Flying Solo
Nextsteps FlyingSolo Our Store About Us Life Management Home


 
Browse Resources:

Columns

Divorce & Estate Planning

Divorce & Separation

Elderly & Disabled

Estate Planning

Frequently Asked Questions

General Elderly & Disabled

Long Term Care

Social Security & Medicare

State Information

Un-Married Couples

 
What is a Springing POA?

Question: I have been reading your column for several years and have finally decided that it would be best for me to get a power of attorney in case I become incapacitated. My biggest fear, however, is giving authority to someone (even my children) who could access all of my accounts. I don’t want to lock myself in permanently either. What are the rules about conditional powers of attorney? About terminating a power of attorney after you have signed it?


Answer: A “conditional” power of attorney is better known as a “springing” durable power of attorney which, by its language, “springs” into existence upon the occurrence of an event that takes place after you sign the document.


For example, the conditioning language could require that two doctors -- one of whom is your treating physician -- determine that you are so incapacitated that you can not take care of your business before your power of attorney can be used. In this way, even though you sign your power of attorney today, your agent will not be able to exercise any authority until you become incapacitated as corroborated by the written opinions of two physicians. In addition, the language of the document can be sufficiently restrictive to prevent your Agent from doing anything with your funds other than what you specifically allow within the document.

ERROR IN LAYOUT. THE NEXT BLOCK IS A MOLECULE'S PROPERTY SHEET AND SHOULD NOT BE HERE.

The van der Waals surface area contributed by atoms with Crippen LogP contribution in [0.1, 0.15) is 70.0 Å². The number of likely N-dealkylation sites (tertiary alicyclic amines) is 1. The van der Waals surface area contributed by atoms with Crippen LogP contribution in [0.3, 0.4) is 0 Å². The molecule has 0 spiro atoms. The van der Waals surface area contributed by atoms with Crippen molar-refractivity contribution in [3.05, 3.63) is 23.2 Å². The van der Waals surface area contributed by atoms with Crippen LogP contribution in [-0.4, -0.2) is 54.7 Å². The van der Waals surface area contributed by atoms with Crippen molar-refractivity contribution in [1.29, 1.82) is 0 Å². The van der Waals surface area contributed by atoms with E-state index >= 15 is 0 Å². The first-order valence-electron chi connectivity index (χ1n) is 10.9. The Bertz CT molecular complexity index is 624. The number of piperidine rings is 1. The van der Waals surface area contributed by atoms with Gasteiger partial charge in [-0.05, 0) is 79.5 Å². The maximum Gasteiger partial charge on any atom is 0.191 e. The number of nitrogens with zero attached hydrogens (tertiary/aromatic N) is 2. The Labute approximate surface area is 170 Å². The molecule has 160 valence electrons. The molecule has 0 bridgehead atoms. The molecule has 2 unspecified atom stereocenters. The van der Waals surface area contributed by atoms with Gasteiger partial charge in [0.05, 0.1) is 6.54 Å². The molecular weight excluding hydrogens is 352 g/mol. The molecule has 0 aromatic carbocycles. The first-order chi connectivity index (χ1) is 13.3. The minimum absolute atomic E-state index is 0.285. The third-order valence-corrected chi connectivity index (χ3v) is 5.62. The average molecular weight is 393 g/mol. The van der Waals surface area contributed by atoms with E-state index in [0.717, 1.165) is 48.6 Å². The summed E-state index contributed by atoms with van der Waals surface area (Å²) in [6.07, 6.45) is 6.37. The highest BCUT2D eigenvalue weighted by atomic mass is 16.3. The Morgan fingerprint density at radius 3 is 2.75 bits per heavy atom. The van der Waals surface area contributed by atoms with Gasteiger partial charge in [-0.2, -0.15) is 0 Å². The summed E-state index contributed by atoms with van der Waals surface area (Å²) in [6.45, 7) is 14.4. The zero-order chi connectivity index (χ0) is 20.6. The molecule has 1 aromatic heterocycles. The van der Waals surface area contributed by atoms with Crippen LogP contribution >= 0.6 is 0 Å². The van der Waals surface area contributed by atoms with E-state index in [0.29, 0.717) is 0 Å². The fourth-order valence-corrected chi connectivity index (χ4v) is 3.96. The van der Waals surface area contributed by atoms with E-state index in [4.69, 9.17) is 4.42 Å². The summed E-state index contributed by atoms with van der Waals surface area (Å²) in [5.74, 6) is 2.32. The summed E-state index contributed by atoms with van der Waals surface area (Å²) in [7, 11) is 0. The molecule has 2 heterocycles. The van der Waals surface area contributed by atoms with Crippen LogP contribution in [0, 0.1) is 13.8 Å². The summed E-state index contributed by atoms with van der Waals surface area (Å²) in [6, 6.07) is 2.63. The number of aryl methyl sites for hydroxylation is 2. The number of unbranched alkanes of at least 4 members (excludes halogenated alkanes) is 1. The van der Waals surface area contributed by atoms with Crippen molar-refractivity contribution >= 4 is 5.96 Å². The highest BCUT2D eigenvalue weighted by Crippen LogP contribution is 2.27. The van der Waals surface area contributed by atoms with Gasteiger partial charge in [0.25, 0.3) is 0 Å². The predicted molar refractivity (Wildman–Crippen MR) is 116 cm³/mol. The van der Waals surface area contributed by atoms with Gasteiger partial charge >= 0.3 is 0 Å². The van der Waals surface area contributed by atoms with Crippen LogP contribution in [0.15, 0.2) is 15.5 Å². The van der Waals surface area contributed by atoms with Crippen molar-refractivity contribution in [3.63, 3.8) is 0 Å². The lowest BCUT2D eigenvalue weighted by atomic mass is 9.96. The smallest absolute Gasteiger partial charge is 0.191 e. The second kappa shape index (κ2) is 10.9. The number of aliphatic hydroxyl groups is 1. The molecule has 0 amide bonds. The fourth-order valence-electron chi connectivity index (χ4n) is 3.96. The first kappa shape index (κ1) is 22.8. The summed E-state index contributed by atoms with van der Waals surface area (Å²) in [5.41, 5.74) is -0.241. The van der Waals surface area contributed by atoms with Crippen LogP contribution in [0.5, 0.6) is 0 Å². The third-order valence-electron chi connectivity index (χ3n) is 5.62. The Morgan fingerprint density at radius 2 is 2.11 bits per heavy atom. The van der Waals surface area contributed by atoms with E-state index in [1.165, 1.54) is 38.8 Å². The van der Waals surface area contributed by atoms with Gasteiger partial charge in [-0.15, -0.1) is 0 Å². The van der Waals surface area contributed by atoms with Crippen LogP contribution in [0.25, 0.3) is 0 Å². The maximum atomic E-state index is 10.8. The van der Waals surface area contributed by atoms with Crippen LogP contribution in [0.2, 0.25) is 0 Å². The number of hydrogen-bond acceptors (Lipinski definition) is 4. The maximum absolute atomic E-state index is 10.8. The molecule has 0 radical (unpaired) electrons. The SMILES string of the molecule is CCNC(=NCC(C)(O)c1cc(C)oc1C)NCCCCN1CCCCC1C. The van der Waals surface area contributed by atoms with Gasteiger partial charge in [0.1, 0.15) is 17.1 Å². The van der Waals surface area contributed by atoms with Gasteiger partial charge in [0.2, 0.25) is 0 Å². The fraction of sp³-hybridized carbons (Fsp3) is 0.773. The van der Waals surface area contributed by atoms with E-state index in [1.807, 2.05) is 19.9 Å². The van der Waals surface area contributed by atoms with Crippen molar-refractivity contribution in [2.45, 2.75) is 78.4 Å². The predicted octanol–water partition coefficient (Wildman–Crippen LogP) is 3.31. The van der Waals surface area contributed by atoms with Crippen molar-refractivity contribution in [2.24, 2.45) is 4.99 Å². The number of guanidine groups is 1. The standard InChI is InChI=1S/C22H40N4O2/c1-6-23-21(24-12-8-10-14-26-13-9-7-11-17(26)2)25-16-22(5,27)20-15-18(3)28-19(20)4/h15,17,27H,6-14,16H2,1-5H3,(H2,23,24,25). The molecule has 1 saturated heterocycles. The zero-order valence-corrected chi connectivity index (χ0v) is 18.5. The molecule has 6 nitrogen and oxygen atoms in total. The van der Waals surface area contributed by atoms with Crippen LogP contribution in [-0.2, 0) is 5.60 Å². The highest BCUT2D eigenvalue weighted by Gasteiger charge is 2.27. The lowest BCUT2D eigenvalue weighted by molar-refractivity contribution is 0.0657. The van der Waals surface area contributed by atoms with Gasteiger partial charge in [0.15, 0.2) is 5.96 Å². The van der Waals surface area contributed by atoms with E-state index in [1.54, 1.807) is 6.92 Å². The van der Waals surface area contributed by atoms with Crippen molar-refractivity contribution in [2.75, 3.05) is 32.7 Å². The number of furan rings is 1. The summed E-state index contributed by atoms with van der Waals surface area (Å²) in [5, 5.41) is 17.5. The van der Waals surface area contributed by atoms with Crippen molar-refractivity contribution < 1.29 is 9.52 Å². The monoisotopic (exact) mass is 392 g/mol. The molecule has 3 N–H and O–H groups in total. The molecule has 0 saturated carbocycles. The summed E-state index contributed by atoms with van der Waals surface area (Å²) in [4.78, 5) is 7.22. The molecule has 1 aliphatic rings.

Termination of your agent’s authority under a durable power of attorney can be accomplished in several ways: (1) You can revoke the authority so long as you have sufficient capacity; (2) When you die, your power of attorney is automatically revoked; or, (3) Your power of attorney expires based upon it’s own wording. You have the absolute right to revoke your power of attorney so long as you have the capacity to do so; however, if you become incapacitated, your power of attorney cannot be revoked except by its own terms. For example, some documents provide that if a guardian or conservator is appointed by the probate court, the power of attorney is terminated. In any event, the revocation process should include written notice to all persons and institutions that have relied on the document in the past.



Need more advice or help with this topic? Click here to get information about taking the "Next Step".

Create your personal health plan now and make your wishes known ® using My Final Decisions

© 1986 - 2018 Jan Warner. Please See our Terms of Service and Privacy Policy.
Please feel free to contact us with any comments.

Planning Your Future with 20-20 Vision™


Today, more than 36 million Americans are age 65 or over. There are more than 22 million family-member caregivers. Then there are the Baby Boomers. All are grappling with the major decisions that accompany the latter stages of life. This book is for them. Written by two experts with decades of experience between them, it is a comprehensive guide that instructs readers about how to create a plan to deal with all aspects of aging, helps maximize options and ensure wishes are carried out.

Learn More
Order the book
When dementia may not be dementia Diagnostic Momentum
Create your personal health plan now and make your wishes known ® using My Final Decisions
Suggested Reading:
NS-Beware of Elective Share Claim in Planning
Click for more ....


NS-Boomers Will Not Have Retirement Cushion of Yesteryear
Click for more ....


NS-How To Properly Set Organ Donations
Click for more ....


NS-Keeping Unfit Parent From Trust
Click for more ....


NS-Never too Late to Date
Click for more ....


NS-Total Return Trust Can Create Income
Click for more ....


Our New Book is Out!
Click for more ....



Other
Recommended
Resources